Before moving forward, I really feel the need to express some thoughts on IIFYM (If It Fits Your Macros). This approach has people believing that the body treats all calories and carbs the same. It’s been my experience that the body does not treat the calories from a candy bar the same way it would a grilled chicken tender. This is a terrible way of approaching nutrition, if approached poorly, and I do not recommend it. I was doing this, in my early days, way before it was popular and I ended up a bit soft. Not all of my daily calories come from ultra-healthy sources, but I promise you I’m not downing cake and ice cream to reach my macros for the day. The buff bros on social media stay ripped by eating this way because they are on loads of steroids. They will never admit this because they would lose their legions of sheeple and endorsements.
DO NOT LISTEN TO THE SOCIAL MEDIA BROS CONCERNING YOUR DIET.
If you decide to go the flexible dieting route, learn how to do it correctly. I’m a flexible dieter, but I choose my calories wisely.
It’s not rocket science. It’s just a matter of finding your numbers and then finding the right foods to eat. I use MyFitnessPal to track all of my food, and love it!
Protein (4 calories per gram)
Take in one gram per pound of your desired body-weight, every day. This means that if you want to weigh 190 lbs. and want to be 200 lbs., your intake will be 200 grams per day. I’ve had success adding more than a gram of protein per pound of body-weight; but each person is designed differently – figure out what works for you. Below, a graph is provided displaying information on protein requirements.
DO NOT GO LOWER THAN 1 GRAM PER POUND OF DESIRED BODY-WEIGHT.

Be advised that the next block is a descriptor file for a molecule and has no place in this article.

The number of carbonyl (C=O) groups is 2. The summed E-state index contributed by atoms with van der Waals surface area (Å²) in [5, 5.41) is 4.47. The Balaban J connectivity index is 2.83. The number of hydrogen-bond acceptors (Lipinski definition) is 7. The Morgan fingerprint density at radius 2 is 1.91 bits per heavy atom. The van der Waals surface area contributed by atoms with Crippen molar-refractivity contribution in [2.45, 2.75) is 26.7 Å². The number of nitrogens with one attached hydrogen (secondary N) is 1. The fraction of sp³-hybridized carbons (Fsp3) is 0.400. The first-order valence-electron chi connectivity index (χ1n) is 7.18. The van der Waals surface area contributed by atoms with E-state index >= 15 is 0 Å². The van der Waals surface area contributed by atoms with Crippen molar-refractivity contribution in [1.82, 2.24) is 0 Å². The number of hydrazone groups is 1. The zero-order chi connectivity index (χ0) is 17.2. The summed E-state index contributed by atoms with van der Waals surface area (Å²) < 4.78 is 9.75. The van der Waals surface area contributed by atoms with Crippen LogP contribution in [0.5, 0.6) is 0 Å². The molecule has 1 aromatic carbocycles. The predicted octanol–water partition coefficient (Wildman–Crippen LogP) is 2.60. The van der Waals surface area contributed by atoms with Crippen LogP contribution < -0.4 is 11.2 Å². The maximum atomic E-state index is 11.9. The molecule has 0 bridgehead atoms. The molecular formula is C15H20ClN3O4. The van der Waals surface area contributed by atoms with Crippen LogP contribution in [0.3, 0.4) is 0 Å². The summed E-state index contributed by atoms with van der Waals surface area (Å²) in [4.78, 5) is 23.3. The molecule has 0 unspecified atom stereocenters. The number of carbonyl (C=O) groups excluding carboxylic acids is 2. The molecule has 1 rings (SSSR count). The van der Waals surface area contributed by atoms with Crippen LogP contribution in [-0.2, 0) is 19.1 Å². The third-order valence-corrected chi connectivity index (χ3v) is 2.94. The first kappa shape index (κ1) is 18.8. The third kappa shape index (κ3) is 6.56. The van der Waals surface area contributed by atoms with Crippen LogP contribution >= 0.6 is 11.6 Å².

Good protein options include:
- Liquid Egg Whites
- Skinless Chicken Breast or Cutlets
- Lean Ground Turkey
- Top Round Steak
- Filet Mignon
- Fish (Salmon, Tuna, Cod, etc.)
- Turkey Bacon
- Lean Ground Beef
- Cottage Cheese
- Pork Tenderloin
Photo Credit: www.nutritionexpress.com
Carbohydrates (4 calories per gram)
Carbs will need to be adjusted to fine tune whatever your current goal may be. Ours is to put on some mass, so we will aim for 3 grams of carbs per pound of body-weight. If you find yourself getting chubby, swap to maintenance mode for a couple of weeks and see how that treats you. Make sure the carbs you eat are complex in nature (rice, oats, potatoes, vegetables, fruits).
Fat loss: 1 gram of carbohydrate per pound of desired body-weight.
Maintenance: 2 grams of carbohydrate per pound of desired body-weight.
Mass: 3 grams of carbohydrate per pound of desired body-weight.
Good carb options include:
- Steel Cut Oats
- Sweet Potatoes/Yams
- Brown Rice
- White Rice
- Whole Wheat Bread
- Cream Of Wheat
- Cream of Rice
Bad carb options include:
- Ice Cream
- Sugary Juice
- Anything delicious, honestly
Fat (9 calories per gram)
Healthy fats (Monounsaturated fats and polyunsaturated fats) are set at .5 grams per pound of desired body-weight. So, if you are the above individual and striving to be 200 lbs., you’ll need to take in 100 grams of healthy fat per day.
Good Fat options include:
- Olive Oil/Flaxseed Oil
- Fish Oil
- Almond Butter/Cashew Butter
- Natural Peanut Butter
Bad Fat options include:
- Anything fried
- Butter and Margarine
- Palm Oil and Coconut Oil
- Vegetable Shortening
These calories can be split amongst 3 – 6 meals per day. Devise a plan and stick with it for 4-6 weeks. Make adjustments after you have assessed the results delivered during this time frame. A cheat meal is acceptable, every now and then. Do not eat crap to get your caloric intake up! With proper planning, you can hit your daily numbers with ease.
190 pound individual wants to be 200 pounds.
Protein = 200 grams (x 4 = 800 calories)
Fats = 100 grams (x 9 = 900 calories)
Carbs = 600 grams (x 4 = 2400 calories)
Total calories = 4100 calories
Make sure you weigh yourself every other week and make any needed adjustments to these numbers. Your weight may fluctuate every few weeks, prompting you to adjust your macro-nutrient and caloric numbers.
Also, PLEASE make sure you are following a sound training plan. If not, you will only put on a ton of unwanted fat with very little muscle. Most importantly, understand that it will take a while to put on 10 solid pounds of muscle. It’s normal to only gain a pound or two, of lean mass, a month.